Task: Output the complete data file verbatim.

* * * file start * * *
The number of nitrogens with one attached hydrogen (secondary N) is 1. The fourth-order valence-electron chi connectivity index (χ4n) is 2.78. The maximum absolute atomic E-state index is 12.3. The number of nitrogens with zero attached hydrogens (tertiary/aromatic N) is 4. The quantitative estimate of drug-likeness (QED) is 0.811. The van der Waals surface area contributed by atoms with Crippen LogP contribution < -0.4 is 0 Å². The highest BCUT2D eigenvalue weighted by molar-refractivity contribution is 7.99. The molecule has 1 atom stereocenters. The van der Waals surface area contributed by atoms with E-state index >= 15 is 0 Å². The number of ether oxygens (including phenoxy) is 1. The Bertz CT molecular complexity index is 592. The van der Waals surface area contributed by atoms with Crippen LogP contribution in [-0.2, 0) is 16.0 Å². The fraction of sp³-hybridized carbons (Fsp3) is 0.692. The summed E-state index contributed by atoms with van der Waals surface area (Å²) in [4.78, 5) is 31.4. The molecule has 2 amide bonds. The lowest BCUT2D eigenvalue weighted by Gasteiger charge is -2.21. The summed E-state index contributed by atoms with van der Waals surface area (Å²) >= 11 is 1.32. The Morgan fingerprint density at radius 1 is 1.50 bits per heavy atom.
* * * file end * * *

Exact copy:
The number of nitrogens with one attached hydrogen (secondary N) is 1. The fourth-order valence-electron chi connectivity index (χ4n) is 2.78. The maximum absolute atomic E-state index is 12.3. The number of nitrogens with zero attached hydrogens (tertiary/aromatic N) is 4. The quantitative estimate of drug-likeness (QED) is 0.811. The van der Waals surface area contributed by atoms with Crippen LogP contribution < -0.4 is 0 Å². The highest BCUT2D eigenvalue weighted by molar-refractivity contribution is 7.99. The molecule has 1 atom stereocenters. The van der Waals surface area contributed by atoms with E-state index >= 15 is 0 Å². The number of ether oxygens (including phenoxy) is 1. The Bertz CT molecular complexity index is 592. The van der Waals surface area contributed by atoms with Crippen LogP contribution in [-0.2, 0) is 16.0 Å². The fraction of sp³-hybridized carbons (Fsp3) is 0.692. The summed E-state index contributed by atoms with van der Waals surface area (Å²) in [4.78, 5) is 31.4. The molecule has 2 amide bonds. The lowest BCUT2D eigenvalue weighted by Gasteiger charge is -2.21. The summed E-state index contributed by atoms with van der Waals surface area (Å²) >= 11 is 1.32. The Morgan fingerprint density at radius 1 is 1.50 bits per heavy atom.